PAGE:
How Do Partnerships Lead to a Competitive Advantage? Applying the Resource Based View to Nascent Social Ventures
First Advisor's Name
First Advisor's Committee Title
Second Advisor's Name
Third Advisor's Name
Fourth Advisor's Name
Mary Ann Von Glinow
Fifth Advisor's Name
social venture, social enterprise, social entrepreneurship, resource based view, social value, earned income, social innovation, partnerships, alliances, competitive advantage
Date of Defense
This dissertation is one of the earliest to systematically apply and empirically test the resource-based view (RBV) in the context of nascent social ventures in a large scale study. Social ventures are entrepreneurial ventures organized as nonprofit, for-profit, or hybrid organizations whose primary purpose is to address unmet social needs and create social value. Nascent social ventures face resource gaps and engage in partnerships or alliances as one means to access external resources. These partnerships with different sectors facilitate social venture innovative and earned income strategies, and assist in the development of adequate heterogeneous resource conditions that impact competitive advantage. Competitive advantage in the context of nascent social ventures is achieved through the creation of value and the achievement of venture development activities and launching. The relationships between partnerships, heterogeneous resource conditions, strategies, and competitive advantage are analyzed in the context of nascent social ventures that participated in business plan competitions. A content analysis of 179 social venture business plans and an exploratory follow-up survey of 72 of these ventures are used to analyze these relationships using regression, ANOVA, correlations, t-tests, and non-parametric statistics. The findings suggest a significant positive relationship between competitive advantage and partnership diversity, heterogeneous resource conditions, social innovation, and earned income. Social capital is the type of resource most significantly related to competitive advantage. Founder previous start-up experience, client location, and business plan completeness are also found to be significant in the relationship between partnership diversity and competitive advantage. Finally the findings suggest that hybrid social ventures create a greater competitive advantage than nonprofit or for-profit social ventures. Consequently, this dissertation not only provides academics further insight into the factors that impact nascent social value creation, venture development, and ability to launch, but also offers practitioners guidance on how best to organize certain processes to create a competitive advantage. As a result more insight is gained into the nascent social venture creation process and how these ventures can have a greater impact on society.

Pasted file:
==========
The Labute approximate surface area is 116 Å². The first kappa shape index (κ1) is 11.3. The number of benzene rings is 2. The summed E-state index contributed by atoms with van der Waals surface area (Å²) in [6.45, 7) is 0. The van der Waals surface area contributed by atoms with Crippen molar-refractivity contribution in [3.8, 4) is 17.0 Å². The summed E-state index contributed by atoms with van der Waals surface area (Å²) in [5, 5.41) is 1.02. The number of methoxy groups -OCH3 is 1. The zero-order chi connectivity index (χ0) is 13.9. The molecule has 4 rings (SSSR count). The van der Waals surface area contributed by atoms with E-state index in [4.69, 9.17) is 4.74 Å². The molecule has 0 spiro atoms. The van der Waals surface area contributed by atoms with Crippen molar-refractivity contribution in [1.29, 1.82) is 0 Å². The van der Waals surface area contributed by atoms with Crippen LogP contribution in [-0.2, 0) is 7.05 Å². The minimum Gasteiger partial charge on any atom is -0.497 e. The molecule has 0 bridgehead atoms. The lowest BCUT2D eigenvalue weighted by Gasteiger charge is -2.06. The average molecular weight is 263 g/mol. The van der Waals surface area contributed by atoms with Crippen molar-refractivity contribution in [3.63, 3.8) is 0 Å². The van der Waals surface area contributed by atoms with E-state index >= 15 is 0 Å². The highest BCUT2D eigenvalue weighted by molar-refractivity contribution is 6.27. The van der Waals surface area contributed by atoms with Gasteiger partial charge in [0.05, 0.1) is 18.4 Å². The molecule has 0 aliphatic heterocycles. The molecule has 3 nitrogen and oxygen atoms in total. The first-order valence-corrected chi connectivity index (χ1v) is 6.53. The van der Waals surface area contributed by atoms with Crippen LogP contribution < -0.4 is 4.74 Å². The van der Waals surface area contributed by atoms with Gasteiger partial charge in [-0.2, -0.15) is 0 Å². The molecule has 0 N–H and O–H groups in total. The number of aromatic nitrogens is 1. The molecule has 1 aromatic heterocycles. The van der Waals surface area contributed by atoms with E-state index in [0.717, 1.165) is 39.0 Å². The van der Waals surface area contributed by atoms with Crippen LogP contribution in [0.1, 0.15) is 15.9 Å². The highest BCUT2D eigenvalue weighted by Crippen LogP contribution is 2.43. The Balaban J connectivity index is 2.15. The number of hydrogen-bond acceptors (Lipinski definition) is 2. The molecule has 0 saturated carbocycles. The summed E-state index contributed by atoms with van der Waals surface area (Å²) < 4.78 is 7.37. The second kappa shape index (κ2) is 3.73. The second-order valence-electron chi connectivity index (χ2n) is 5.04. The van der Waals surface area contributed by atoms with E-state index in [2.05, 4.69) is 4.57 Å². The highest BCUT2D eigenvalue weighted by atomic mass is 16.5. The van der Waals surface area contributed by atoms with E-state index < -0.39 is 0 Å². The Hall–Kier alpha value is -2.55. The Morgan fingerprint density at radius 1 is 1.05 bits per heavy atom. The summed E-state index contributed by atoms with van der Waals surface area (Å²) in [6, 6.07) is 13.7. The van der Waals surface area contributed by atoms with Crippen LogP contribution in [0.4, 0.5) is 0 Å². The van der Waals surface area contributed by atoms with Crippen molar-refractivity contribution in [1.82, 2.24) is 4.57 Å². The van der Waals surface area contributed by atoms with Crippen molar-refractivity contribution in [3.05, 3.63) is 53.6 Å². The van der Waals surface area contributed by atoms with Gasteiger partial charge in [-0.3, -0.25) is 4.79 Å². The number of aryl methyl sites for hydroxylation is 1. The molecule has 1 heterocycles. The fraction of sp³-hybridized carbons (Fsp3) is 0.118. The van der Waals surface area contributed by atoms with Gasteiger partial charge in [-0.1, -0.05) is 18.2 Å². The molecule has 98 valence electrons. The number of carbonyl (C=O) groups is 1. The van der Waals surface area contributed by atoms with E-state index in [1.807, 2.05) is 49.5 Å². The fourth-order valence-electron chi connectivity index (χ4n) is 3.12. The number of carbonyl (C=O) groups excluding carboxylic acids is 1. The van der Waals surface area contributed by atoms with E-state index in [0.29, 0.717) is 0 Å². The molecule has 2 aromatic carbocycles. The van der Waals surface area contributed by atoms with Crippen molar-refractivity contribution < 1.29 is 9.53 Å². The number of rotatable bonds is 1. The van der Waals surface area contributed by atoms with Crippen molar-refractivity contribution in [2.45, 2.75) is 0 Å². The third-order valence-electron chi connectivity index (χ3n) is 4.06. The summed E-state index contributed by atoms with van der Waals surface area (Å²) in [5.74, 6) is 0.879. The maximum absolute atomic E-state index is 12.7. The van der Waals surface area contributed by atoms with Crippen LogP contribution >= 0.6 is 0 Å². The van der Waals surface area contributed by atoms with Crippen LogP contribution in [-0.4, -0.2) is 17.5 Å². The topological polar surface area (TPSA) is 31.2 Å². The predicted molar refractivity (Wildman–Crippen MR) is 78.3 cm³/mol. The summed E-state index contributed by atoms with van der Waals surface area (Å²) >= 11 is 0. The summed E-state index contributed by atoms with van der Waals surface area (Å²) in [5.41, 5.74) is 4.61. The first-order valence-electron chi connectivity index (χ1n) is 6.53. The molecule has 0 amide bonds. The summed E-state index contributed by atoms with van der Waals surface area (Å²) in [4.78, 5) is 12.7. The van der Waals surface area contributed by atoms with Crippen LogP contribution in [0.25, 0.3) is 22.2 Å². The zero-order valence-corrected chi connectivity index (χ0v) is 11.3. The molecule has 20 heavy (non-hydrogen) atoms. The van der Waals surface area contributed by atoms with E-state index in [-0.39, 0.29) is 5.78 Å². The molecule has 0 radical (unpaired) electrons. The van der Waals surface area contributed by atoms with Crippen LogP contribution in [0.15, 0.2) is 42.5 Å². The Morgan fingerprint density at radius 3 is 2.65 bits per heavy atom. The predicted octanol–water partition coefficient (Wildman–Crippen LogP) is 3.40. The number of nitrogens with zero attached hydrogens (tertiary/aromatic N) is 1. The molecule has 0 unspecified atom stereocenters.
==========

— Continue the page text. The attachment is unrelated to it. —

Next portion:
Meyskens, Moriah A., "How Do Partnerships Lead to a Competitive Advantage? Applying the Resource Based View to Nascent Social Ventures" (2010). FIU Electronic Theses and Dissertations. 238.
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